Nuveen hit with new antitrust suit by Preston Hollow Capital

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Last Monday, Preston Hollow Capital LLC (PHC) filed a new antitrust lawsuit against the TIAA subsidiary Nuveen LLC. The suit was filed in the U.S. District Court for the Southern District of New York. This continues the on-going David vs. Goliath battle of the two companies.

Bloomberg Law reported on Thursday, that there may be jurisdictional issues with the complaint.

Nuveen, an American owned asset manager, with $1.1 trillion in assets, plays a major role in the municipal-bond market. PHC, based in Dallas is a much smaller competitor, with $3.6 billion in investable assets.

Second lawsuit seeks monetary damages

This will be the second time the parties face each other in court. The first case was filed in Delaware where both parties are incorporated. The Delaware Chancery Court ruled for POC on Thursday, April 9, 2020, in a detailed, often caustic  60-page Memorandum Opinion from Vice Chancellor Sam Glasscock III. 

Glasscock referred to Gulliver’s Travels, Jonathan Swift’s 1726 novel. In his ruling, he compares Nuveen’s witnesses to Houyhnhnm’s.

“… Beings so moral and rational that they cannot comprehend the art of lying. They do not even have a word for the concept, and are forced to describe a lie as “the thing which is not,” said Glasscock. “After hearing the testimony of some of Nuveen’s witnesses, one might think they were such beings. Their circumlocutions for falsehoods—“hedge,” “bluff,” “exaggeration,” “role-play,” “scenario,” “overstatement,” “blustering,” “short-cutting,” “puff,” “shorthand,” “overblowing”—in situations where more quotidian creatures would simply say “lie,” might make one doubt that the latter word is in their vocabulary.”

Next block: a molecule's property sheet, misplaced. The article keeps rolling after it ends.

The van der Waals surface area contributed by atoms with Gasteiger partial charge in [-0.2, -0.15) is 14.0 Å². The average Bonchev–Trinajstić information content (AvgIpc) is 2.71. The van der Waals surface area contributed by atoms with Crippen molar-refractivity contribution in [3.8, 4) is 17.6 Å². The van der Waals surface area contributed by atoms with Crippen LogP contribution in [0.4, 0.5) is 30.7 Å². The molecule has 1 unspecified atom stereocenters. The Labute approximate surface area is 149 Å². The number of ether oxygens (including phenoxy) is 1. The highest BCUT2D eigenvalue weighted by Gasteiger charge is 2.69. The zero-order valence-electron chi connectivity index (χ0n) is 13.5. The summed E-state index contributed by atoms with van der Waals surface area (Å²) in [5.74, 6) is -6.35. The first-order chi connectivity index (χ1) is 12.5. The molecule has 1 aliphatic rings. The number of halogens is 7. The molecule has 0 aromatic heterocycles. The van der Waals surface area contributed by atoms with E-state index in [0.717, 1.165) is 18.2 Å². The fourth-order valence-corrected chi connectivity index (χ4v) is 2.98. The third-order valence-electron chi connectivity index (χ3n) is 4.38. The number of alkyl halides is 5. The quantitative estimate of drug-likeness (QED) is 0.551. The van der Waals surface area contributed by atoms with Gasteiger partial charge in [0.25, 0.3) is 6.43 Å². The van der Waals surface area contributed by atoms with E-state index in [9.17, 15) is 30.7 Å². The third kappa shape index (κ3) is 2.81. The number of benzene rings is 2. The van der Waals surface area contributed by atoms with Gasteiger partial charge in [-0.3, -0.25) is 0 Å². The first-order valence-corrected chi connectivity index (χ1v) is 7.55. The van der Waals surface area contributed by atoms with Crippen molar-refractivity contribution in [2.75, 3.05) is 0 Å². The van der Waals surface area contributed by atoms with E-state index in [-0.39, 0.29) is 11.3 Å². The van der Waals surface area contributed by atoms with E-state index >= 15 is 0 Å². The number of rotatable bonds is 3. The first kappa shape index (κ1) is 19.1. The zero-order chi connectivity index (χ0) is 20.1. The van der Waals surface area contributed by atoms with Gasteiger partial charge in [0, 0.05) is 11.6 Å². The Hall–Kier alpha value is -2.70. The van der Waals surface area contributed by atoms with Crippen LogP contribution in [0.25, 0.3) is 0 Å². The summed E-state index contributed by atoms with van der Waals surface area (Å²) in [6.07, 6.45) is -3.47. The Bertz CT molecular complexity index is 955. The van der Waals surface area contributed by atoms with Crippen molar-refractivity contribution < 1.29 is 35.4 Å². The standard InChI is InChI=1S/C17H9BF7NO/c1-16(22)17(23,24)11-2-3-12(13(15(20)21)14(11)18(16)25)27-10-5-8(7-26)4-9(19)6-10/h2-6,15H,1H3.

Nuveen was found guilty of using “threats and lies in a successful attempt to damage PHC in its business relationships.” Nuveen and John Miller, it’s head of municipal finance, also attempted to “organize a boycott” of PHC through “threatening and anticompetitive” phone calls and correspondence with banks and broker-dealers.

Vice-Chancellor Glasscock found Nuveen liable for the anti-competitive and injurious actions which “intentionally and illegally” interfered with PHC’s business relations with its primary lender Deutsche Bank AG and six major Wall Street investment banks including Goldman Sachs, JPMorgan, and Wells Fargo.

The court, however, did not issue an injunction against Nuveen and insisted that Preston Hollow should have instead sought monetary damages.

At the time Preston Hollow said it would “vigorously pursue” monetary damages in the original claim. The firm is now suing for damages of not less than $100 million. 

Dallas-based Preston Hollow CEO Jim Thompson said that “Municipal borrowers deserve a truly competitive marketplace where they are able to select the capital provider that meets their needs in funding their vital projects, not the needs of a large money manager like Nuveen. This is, in essence, the very injustice that the Vice-Chancellor exposed.”

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